Charity sets goal of 15% increase $303,000 sought from government workers

September 04, 1997|By Anne Haddad | Anne Haddad,SUN STAFF

A headline and article in Thursday's edition of The Sun for Carroll County incorrectly stated fund-raising plans for the local chapter of United Way. Volunteers at the agency hope to raise $303,000 from workers, businesses and agencies throughout the county, only a portion of which could come from county government employees.

The Sun regrets the error.

Local volunteers in the 1997 United Way campaign have set a goal to raise 15 percent more this year by collecting $303,000 from Carroll County government employees.

That goal counts on several new employee groups to join the campaign, and for participation to increase at businesses and agencies that have campaigns, said Robin Saul, chairman of the local fund drive and publisher of the Carroll County Times.


"Our employee base in Carroll County is not the 300-and 400-employee groups," Saul said. "We have more of the 15, 25 and 30 people [employers], and they're important, too."

But the biggest "fruit on the vine" is the approximately 200 employees of Carroll County government, Saul said.

The County Commissioners have been 2-to-1 against offering their staff a payroll deduction option for United Way. Local campaign leaders are trying to persuade the county to participate.

Saul said he is awaiting the results of a survey the commissioners did of their employees, about whether they want the option. But either way, the county goal is set at $303,000 by Nov. 12.

"We set this goal before calls were even made on the county board [of commissioners]," said Mark Pohlhaus, a campaign captain and vice president at Westminster Bank & Trust.

"It is a disappointment that we have not been successful so far with Carroll County government, but we will have several new employee campaigns this year."

Among them will be Taneytown Bank & Trust, St. John's Catholic School and Sylvan Learning Center, Pohlhaus said.

Many of Carroll County's largest employers -- such as banks, Random House, Carroll County Schools, Londontown Manufacturing, Western Maryland College and Carroll County General Hospital -- have campaigns.

Carroll did not have a highly organized United Way campaign until about three years ago, when Joe Beaver, then president of Union National Bank, put together a cabinet of local business leaders, Saul said.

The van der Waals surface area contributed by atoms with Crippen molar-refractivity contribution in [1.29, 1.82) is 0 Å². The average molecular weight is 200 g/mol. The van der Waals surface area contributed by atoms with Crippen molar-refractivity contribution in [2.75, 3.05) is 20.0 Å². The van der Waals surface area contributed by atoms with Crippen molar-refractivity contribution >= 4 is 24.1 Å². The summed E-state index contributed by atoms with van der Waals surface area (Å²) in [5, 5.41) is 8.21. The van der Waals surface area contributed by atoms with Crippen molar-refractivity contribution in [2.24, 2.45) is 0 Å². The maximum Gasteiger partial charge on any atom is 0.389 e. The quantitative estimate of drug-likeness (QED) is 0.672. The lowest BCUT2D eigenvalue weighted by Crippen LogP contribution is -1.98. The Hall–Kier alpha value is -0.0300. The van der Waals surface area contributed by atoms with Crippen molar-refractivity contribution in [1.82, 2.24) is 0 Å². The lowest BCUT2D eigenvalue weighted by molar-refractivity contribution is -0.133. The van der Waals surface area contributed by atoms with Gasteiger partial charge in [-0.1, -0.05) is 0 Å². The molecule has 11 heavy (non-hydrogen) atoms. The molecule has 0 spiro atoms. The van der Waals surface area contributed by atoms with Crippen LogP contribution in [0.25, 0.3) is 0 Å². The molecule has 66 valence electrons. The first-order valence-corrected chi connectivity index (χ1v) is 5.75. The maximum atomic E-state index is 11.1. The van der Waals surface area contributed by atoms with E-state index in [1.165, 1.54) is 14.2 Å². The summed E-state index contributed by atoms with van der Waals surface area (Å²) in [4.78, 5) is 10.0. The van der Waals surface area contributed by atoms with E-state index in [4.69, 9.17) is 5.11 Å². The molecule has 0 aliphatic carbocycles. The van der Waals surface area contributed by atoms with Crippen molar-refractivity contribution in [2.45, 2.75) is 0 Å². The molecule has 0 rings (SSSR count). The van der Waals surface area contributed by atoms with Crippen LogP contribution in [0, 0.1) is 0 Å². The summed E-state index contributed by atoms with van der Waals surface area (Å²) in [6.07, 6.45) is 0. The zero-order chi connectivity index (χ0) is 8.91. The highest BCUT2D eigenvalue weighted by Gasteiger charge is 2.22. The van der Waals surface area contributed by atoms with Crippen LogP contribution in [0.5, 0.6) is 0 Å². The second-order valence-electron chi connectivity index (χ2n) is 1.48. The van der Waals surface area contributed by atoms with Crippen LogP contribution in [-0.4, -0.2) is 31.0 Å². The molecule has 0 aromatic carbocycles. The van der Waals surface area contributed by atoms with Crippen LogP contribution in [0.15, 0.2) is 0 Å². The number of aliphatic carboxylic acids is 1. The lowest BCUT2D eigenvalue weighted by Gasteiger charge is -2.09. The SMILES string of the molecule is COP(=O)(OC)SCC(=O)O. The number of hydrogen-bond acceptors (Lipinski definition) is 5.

Giving has increased greatly since then, with a big jump last year in corporate pledges, he said, although the bread and butter of United Way is still payroll deduction contributions by employees.

Commissioner W. Benjamin Brown has favored allowing county employees the payroll deduction option, but Commissioners Donald I. Dell and Richard T. Yates have opposed it.

Dell and Yates said they are concerned that it could appear to be an endorsement by the county, or could constitute coercion if employees feel pressure to give.

Hope on payroll deduction

In the meantime, United Way officials and volunteers haven't given up hope the commissioners will allow a payroll deduction, said Larry Walton, president of United Way of Central Maryland.

Walton and the local volunteers have provided commissioners with samples of letters other employers give their workers, making it clear the donations are voluntary, and copies of the pledge card, which allows donors to direct where the money goes.

Yates said that although he opposes payroll deduction, United Way is welcome to solicit employees.

Walton said the local volunteers would take up the commissioners on that offer even if payroll deduction is not allowed.

"It's just that without payroll deduction, it's difficult to raise any significant amount of money, because people have to come up with a lump sum," Walton said.

1996 statistics

United Way of Central Maryland, which includes Baltimore City and the counties in the metropolitan area, raised $263,480 from Carroll-based employees last year (the figure does not include donations by Carroll residents who work outside the county), and sent $764,834 to the county this year through grants to community agencies such as Human Services Programs Inc. of Carroll County, Scouting groups and the Red Cross.

Pub Date: 9/04/97

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